While talking to a group of devs late last week the topic of deleting prod data came up. Since I’m the big MVP of the group they wanted to know what the official word from on-high is. The question is simple, and the answer is even simpler and frankly it’s one of those that was solved so long ago it just doesn’t hold any interest for me anymore. I’ll hash it out here again though because I know there are plenty of you out there who haven’t solved this problem yet.
The question is, what’s the best way to delete gazillions of rows out of a prod table. The issue is with both concurrency and rollback. The problem is that if you do a huge delete in a single transaction you don’t leave any room for anyone else to access the table during that time. So your delete can bring a DB to a complete halt if you don’t do it right. As well, you put your system at risk should something go wrong and the transaction has to rollback. So why would the transaction have to rollback? Well, there are a couple reasons really. The first, and most likely, is that it could fill up the log and with no more log the transaction can’t continue. The other possibility is that the server or the service gets restarted because someone didn’t know you were doing a big operation. And while I’m at it, there is one more logical possibility. Someone could get impatient with the operation and stop it without realizing that it has to rollback. This is actually a scenario that I’ve seen played out many times and the result is always the same. The system has to wait for at least as long as it was going. And what’s even better is when the DB doesn’t come back online right away, that same user will bounce the service again and again.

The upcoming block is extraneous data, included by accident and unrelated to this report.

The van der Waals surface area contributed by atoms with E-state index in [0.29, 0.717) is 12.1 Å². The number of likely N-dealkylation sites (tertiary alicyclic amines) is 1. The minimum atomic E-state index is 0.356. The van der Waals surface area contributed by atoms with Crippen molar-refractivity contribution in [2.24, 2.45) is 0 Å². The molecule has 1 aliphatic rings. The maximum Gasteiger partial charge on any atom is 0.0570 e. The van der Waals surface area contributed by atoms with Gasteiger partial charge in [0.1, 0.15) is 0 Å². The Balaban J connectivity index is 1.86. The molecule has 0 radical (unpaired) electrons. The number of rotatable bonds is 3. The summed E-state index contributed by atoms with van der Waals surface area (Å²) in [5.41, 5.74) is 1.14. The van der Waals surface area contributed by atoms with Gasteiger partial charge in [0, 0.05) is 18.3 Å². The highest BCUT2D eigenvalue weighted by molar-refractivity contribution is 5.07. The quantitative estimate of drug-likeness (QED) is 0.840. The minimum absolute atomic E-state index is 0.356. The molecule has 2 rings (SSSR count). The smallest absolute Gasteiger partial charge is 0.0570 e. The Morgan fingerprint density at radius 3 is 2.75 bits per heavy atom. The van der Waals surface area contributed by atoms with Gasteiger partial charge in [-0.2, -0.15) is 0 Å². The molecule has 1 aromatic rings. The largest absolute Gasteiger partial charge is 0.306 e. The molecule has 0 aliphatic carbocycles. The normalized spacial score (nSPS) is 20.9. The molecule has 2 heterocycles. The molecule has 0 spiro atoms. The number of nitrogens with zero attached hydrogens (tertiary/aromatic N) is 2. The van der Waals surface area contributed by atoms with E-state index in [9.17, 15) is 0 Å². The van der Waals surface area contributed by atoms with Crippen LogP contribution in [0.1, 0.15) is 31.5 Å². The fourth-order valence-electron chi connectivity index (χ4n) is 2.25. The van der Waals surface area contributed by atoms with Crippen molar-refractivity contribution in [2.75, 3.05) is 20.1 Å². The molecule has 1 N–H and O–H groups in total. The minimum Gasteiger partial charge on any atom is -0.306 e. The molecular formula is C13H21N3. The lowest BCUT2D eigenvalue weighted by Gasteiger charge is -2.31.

And of course this counts for updates as well… in SQL2K this was accomplished like this:
SET RowCount 1000
--Delete stmt here--
if @@RowCount = 0
However, this doesn’t work in SQL2K5 and above where you have to do something more like this:
set nocount on
if @@rowcount = 0
So ok, that’s how you batch delete/update in prod. Only under very controlled and specific circumstances should you ever do these types of ops in a single batch.
- Sean McCown
- I am a Contributing Editor for InfoWorld Magazine, and a frequent contributor to SQLServerCentral.com as well as SSWUG.org. I live with my wife and 3 kids, and have practiced and taught Kenpo for 22yrs now.
- ▼ March (5)
- ► 2009 (53)